UK Real Estate Market In A Holding Pattern Before Election

Increased supply has eased price growth for UK housing in the opening months of 2010. A tax break for first-time buyers could spur sales, but the market is …

Increased supply has eased price growth for UK housing in the opening months of 2010. A tax break for first-time buyers could spur sales, but the market is in a holding pattern with an upcoming election that may dampen a normally active season. See the following article from Property Wire for more on this.

Residential property prices in the UK bounced back in March, rising by 1.1%, after having fallen in February, according to the latest index.

It was the eighth rise in the past nine months, taking the average price to 9.1% above the low point reached last April, the Halifax index shows. The increase partly offsets February’s 1.6% fall and takes the average value of a home to £168,521.

However, in the first three months of 2010 prices were only 0.6% higher than in the final quarter of 2009, compared with a 3.6% rise between the third and fourth quarters of last year.

Halifax housing economist, Martin Ellis, said it points towards a slowdown in house price growth.

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He said that a rise in the number of properties for sale is beginning to reduce the imbalance between supply and demand and is therefore likely to constrain the upward pressure on house prices.

The figures from the Halifax paint a different picture to those published recently by the Nationwide. The building society reported last week that UK house prices rose by 0.7% in March, but were in fact 9% higher than a year ago.

‘The Halifax data reinforces our suspicion that house prices will be erratic in 2010 and we still suspect that prices may very well be no better than flat over the year,’ said Howard Archer, chief UK economist at IHS Global Insight.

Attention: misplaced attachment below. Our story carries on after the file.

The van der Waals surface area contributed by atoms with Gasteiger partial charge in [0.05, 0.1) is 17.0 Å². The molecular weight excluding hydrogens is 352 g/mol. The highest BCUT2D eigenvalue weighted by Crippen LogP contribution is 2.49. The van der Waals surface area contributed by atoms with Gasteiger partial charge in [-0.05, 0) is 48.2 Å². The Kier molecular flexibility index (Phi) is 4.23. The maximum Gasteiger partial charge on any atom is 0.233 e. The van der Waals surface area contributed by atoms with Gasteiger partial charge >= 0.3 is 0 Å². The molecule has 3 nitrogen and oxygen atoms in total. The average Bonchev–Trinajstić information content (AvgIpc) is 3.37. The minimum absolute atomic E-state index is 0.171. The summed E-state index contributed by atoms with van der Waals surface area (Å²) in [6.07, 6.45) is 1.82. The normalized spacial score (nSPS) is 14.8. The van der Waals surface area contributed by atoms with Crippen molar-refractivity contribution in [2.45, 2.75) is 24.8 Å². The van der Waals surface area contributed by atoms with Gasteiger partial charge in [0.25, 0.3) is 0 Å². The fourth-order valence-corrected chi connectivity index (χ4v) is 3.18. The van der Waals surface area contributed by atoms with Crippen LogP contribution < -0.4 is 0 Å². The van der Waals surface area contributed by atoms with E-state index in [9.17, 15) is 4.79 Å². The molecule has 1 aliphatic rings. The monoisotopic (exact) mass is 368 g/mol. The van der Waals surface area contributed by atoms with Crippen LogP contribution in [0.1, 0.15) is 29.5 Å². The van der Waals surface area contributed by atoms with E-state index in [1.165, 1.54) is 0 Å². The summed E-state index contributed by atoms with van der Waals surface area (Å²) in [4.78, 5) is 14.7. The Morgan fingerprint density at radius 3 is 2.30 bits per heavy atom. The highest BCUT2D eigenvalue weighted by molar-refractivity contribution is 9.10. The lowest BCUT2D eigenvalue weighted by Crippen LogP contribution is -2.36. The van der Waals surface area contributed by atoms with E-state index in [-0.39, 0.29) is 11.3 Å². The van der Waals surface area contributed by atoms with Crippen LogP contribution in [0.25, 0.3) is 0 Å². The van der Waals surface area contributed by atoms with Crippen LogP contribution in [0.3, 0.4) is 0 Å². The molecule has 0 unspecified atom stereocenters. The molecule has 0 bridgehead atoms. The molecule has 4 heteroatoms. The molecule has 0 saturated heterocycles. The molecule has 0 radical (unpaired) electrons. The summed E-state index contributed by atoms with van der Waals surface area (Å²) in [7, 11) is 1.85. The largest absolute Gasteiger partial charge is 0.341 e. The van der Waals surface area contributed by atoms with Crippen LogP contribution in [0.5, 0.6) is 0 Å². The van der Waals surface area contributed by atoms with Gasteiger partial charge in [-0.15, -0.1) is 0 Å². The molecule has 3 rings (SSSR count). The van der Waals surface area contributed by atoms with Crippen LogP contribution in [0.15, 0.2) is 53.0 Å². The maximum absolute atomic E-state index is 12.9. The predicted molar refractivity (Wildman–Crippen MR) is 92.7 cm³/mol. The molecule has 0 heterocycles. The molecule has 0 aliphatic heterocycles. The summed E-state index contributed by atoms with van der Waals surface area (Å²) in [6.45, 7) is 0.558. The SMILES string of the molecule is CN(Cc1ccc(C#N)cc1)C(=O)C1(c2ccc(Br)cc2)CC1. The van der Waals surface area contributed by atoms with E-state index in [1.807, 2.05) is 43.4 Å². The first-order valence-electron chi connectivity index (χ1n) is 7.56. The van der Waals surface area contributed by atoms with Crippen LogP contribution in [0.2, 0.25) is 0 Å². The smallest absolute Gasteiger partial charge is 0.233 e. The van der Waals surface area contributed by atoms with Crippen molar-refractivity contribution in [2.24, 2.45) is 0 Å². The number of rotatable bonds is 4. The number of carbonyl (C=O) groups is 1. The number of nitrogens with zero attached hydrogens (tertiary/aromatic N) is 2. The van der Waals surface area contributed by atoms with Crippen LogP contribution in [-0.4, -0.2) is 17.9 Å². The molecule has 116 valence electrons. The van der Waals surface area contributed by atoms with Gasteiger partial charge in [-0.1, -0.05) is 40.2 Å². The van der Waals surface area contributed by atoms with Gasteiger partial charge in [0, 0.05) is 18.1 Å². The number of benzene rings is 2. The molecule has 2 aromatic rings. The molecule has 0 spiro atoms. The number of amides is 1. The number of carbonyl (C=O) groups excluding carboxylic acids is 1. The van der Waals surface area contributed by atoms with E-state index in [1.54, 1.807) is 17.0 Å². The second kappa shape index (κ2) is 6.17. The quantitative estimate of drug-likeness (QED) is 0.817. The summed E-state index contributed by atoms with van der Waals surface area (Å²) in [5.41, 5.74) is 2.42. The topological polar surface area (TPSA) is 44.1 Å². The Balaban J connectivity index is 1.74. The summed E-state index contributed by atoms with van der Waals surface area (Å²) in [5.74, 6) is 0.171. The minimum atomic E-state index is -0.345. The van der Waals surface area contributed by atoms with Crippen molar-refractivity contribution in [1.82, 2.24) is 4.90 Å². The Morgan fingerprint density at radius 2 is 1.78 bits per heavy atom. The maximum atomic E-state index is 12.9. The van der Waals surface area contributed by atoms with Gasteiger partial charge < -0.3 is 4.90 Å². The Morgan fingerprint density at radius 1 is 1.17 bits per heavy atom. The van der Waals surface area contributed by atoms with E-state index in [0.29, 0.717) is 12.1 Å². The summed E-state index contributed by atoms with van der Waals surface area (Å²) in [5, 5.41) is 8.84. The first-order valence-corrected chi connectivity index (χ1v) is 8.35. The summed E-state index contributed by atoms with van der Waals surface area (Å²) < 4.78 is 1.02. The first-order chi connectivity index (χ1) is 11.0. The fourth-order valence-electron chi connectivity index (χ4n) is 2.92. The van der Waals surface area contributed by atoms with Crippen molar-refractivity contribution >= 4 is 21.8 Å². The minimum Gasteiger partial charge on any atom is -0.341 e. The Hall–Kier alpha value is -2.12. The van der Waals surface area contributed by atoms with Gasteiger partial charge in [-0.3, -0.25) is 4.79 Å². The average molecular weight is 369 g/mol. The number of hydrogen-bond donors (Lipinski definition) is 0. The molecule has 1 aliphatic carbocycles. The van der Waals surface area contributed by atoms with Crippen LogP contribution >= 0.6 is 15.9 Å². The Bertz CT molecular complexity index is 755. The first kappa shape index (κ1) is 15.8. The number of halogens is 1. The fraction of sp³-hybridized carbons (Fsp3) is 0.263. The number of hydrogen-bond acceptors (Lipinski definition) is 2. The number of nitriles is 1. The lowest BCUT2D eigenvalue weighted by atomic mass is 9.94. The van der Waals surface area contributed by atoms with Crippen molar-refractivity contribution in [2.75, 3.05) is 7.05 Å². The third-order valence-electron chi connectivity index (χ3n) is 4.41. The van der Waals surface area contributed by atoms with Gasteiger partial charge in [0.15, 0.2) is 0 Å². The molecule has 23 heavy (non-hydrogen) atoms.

‘Although the Bank of England may well hold off from raising interest rates until 2011, the overall economic environment is still far from supportive for house prices while credit conditions remain pretty tight,’ he explained.

‘Admittedly, it remains to be seen how much support to housing market activity and prices comes from the government bringing in a stamp duty holiday for the next two years for first time buyers on all properties costing up to £250,000,’ he added.

Catherine Penman, head of research at real estate consultancy Carter Jonas, said March is historically a buoyant month for the housing market so it is no surprise to see prices rising again after a slight lull in February.

‘However, with a general election less than a month away we are likely to see prices suppressed in April when we would normally expect to see a flurry of activity post Easter. The property market is in a kind of limbo and we do not expect a clear trend to emerge until after the election when the true state of the public finances is laid bare and a clear strategy presented,’ she added.

This article has been republished from Property Wire. You can also view this article at
Property Wire, an international real estate news site.


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